The best way to appreciate the G sedan’s performance is on a track or a deserted rural road. I chose the latter.
The front-midship engine location prevents the car from being nose-heavy: front-to-rear weight balance is 54/46.
On winding two-lane roads, the G clings to the pavement, making child’s play of decreasing radius turns and steep descents. Shift paddles on the steering wheel are easy to reach. In manual mode, the transmission automatically blips the throttle between shifts to smooth out the ride.
Engineers minimized unsprung weight through the use of aluminum suspension components and wheels, giving the car an exceptionally nimble feel. The sedan is so light on its feet that I occasionally had to glance in back, just to remind myself that it has a rear seat.
Driving on two-lane roads inevitably involves passing slower vehicles and the occasional hard stop. The suspension keeps the chassis completely flat, so the wheels don’t lose traction from squat or dive.
All grades come with standard bi-xenon headlamps, which produce a longer brighter beam than halogen. The brighter headlamps are especially noticeable on dark suburban streets and in the country.
The available all-wheel drive model gives the G37 all-season versatility, since the system automatically transfers power to the wheel or wheels with the best traction. Due to its low ground clearance, the G sedan is not a candidate for deep snow or off-road driving.
Fuel economy is about average for a mid-sized sedan: 22 miles per gallon according to the EPA. Since most of my test drive was on the highway, fuel economy was considerably better: closer to 27 miles-per-gallon.
While the G37S has enough seating positions for a small family, it is first and foremost a driver’s car. Redundant steering wheel controls and Bluetooth interface minimize distraction on crowded roads.
A mouse-type device controls some of the navigation functions. Analog audio and temperature controls in the center stack are easy to reach from either front seating position.
A locking glovebox provides secure storage inside the car. Four cupholders up front and two in the back are large enough for small water bottles.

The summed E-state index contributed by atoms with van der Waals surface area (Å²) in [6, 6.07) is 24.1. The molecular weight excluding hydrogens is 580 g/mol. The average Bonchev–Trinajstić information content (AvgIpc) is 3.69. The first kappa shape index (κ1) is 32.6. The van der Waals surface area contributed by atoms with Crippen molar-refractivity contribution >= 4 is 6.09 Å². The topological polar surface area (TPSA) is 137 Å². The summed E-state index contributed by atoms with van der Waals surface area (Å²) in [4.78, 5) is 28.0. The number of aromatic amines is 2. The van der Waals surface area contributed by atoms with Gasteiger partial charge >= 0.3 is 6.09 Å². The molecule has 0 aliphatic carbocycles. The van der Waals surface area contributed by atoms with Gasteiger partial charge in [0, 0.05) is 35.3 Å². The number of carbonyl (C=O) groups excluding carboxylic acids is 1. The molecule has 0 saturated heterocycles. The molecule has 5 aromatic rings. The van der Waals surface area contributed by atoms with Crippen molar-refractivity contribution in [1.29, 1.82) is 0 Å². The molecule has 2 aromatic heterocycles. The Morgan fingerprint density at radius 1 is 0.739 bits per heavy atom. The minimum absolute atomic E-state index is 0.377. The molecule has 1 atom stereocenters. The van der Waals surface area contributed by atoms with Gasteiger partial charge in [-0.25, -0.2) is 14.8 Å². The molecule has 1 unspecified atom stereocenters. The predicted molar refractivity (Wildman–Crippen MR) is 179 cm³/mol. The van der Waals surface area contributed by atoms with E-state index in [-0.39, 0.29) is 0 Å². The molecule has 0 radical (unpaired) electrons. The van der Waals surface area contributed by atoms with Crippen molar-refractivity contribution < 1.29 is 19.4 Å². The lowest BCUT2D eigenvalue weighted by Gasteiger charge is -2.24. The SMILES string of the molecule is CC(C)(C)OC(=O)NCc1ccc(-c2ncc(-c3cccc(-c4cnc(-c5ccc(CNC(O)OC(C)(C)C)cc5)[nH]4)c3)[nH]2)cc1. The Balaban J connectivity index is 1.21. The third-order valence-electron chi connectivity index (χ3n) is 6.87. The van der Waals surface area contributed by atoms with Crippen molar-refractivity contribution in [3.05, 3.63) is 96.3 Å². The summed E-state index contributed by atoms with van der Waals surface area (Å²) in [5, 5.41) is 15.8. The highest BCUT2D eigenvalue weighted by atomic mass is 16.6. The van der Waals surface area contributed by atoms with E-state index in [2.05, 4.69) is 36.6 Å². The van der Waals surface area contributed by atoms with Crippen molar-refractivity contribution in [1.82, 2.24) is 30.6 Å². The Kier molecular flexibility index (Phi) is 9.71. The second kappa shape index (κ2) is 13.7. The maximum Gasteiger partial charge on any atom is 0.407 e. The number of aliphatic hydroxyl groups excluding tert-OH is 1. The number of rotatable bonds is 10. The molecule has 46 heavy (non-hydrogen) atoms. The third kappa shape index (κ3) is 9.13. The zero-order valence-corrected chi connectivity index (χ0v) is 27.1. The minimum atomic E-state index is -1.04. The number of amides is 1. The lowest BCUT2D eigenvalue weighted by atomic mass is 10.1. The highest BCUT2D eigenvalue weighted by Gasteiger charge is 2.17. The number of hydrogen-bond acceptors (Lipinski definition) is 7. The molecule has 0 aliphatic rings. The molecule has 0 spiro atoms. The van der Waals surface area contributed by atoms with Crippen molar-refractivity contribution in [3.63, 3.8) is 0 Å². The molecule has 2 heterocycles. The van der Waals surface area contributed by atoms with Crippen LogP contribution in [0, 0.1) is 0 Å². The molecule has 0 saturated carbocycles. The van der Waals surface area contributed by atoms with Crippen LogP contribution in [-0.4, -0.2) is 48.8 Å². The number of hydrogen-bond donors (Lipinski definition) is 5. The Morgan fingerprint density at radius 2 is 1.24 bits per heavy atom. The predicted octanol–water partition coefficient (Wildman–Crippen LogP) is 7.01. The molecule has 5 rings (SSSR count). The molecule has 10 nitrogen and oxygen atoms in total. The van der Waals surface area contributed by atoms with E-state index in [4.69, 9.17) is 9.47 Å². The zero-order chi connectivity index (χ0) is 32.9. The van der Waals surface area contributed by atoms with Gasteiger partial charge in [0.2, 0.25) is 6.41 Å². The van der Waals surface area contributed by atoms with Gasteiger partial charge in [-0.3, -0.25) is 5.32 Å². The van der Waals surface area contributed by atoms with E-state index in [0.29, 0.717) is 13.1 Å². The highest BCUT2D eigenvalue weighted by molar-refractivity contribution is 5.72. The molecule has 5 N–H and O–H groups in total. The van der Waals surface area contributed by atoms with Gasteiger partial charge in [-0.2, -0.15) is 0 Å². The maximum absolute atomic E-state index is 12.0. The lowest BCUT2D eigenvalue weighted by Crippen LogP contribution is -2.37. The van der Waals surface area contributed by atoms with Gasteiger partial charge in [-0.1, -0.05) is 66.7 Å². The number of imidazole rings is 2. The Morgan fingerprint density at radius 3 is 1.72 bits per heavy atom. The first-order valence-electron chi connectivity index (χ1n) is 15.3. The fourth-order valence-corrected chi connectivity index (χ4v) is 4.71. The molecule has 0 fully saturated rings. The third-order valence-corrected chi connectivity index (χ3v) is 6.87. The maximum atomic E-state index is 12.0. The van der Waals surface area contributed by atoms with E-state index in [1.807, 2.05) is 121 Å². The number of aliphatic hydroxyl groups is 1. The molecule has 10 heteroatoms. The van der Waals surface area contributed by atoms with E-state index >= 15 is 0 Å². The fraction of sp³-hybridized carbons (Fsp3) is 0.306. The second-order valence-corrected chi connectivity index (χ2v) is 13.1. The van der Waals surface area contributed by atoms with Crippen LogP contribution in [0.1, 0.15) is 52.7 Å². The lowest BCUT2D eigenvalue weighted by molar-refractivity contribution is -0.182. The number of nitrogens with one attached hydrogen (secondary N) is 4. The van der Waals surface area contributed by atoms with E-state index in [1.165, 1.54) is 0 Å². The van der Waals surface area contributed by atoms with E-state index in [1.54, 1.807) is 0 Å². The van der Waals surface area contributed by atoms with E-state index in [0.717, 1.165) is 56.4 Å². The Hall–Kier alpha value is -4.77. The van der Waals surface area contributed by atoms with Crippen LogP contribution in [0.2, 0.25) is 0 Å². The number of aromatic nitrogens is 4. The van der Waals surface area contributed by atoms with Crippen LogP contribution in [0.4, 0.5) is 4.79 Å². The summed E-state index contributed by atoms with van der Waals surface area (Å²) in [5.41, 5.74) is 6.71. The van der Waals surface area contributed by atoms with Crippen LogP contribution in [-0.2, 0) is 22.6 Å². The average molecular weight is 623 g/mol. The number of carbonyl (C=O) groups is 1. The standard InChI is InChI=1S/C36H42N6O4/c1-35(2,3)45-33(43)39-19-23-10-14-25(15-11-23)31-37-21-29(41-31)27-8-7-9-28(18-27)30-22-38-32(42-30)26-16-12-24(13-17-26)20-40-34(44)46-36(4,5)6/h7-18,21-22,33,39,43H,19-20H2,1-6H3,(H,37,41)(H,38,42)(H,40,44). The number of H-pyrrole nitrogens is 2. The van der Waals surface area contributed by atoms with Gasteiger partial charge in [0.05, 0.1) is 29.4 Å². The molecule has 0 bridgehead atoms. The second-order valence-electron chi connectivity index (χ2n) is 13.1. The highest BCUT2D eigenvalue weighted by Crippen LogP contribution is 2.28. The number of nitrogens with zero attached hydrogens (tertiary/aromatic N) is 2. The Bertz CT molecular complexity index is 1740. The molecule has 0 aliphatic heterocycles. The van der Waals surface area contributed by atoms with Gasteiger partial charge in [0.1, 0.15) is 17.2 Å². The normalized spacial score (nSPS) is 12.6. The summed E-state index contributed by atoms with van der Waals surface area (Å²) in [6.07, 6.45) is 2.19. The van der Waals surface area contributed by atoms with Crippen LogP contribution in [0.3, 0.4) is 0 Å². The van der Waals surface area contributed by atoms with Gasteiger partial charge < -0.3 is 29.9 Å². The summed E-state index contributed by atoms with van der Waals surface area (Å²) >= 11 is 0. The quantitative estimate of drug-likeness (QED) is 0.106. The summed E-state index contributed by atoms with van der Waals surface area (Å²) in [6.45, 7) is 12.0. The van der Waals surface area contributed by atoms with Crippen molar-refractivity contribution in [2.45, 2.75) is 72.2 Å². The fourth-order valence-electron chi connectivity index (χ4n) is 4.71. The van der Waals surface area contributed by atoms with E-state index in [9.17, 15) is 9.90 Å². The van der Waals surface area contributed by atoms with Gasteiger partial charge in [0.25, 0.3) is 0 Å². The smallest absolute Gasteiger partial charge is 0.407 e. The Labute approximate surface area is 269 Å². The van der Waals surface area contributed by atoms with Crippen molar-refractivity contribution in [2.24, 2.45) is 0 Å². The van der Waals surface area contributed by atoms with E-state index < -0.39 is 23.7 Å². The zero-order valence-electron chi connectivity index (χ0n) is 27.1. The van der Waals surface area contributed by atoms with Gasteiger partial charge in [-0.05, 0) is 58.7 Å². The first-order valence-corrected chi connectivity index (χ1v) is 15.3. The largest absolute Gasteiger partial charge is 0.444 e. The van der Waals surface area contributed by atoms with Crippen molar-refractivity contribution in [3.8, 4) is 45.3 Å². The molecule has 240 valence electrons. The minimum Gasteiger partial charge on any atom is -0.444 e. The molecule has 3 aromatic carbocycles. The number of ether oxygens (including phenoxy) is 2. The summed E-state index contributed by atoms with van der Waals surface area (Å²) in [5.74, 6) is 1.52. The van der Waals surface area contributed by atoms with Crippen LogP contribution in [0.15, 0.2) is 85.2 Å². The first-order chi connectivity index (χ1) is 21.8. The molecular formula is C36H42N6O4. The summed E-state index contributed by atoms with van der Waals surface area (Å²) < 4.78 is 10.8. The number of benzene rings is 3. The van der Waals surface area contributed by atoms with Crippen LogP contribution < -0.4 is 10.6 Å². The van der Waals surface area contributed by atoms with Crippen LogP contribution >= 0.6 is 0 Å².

A 12-volt power point recharges portable electronic devices. A USB port allows the driver to plug in a music stick. The audio upgrade includes a 9.3 gigabyte downloadable hard drive.
The optional power moonroof brings additional ambient light into the interior. Four overhead reading lamps illuminate the car at night.
Because of its tall floor tunnel the second row will me more comfortable for two passengers than three.
The sedan’s trunk is large enough to hold the weekly groceries, luggage or a couple of golf bags. A pass-through extends the cargo floor for larger items. Buyers who carry their bicycles on a regular basis would be better served by Infiniti’s EX, FX or QX models, with larger and more versatile cargo areas.
All models come with front, side and side curtain airbags, active front head restraints, vehicle dynamic and traction control. The 2010 G37S is on display at Infiniti dealerships nationwide.
Likes: A stylish sport sedan with exceptional performance. The G37S is practical enough for the morning commute, with performance and handling to satisfy driving enthusiasts.
Model: G37S Journey
Base price: $34,450
As tested: $41,975
Horsepower: 328 Hp @ 7000 rpm
Torque: 269 lbs.-ft. @ 5200 rpm
Antilock brakes: Standard
Side curtain airbags: Standard
First aid kit: N/A
Bicycle friendly: No
Fuel economy: 19/27 mpg city/highway
Comments: Infiniti recommends the use of premium unleaded fuel.
One response to “2010 Infiniti G37 Sedan Journey”
ed-gomez September 10th, 2010 at 21:45
….jus got mine 4 days ago…G37 journey,
i love it…. jumps like a jack-rabbit.(when i need to get out of a lane…cruises like an eagle…..you sit like a lion king in the luxurious interior , quite and regal………….. try one……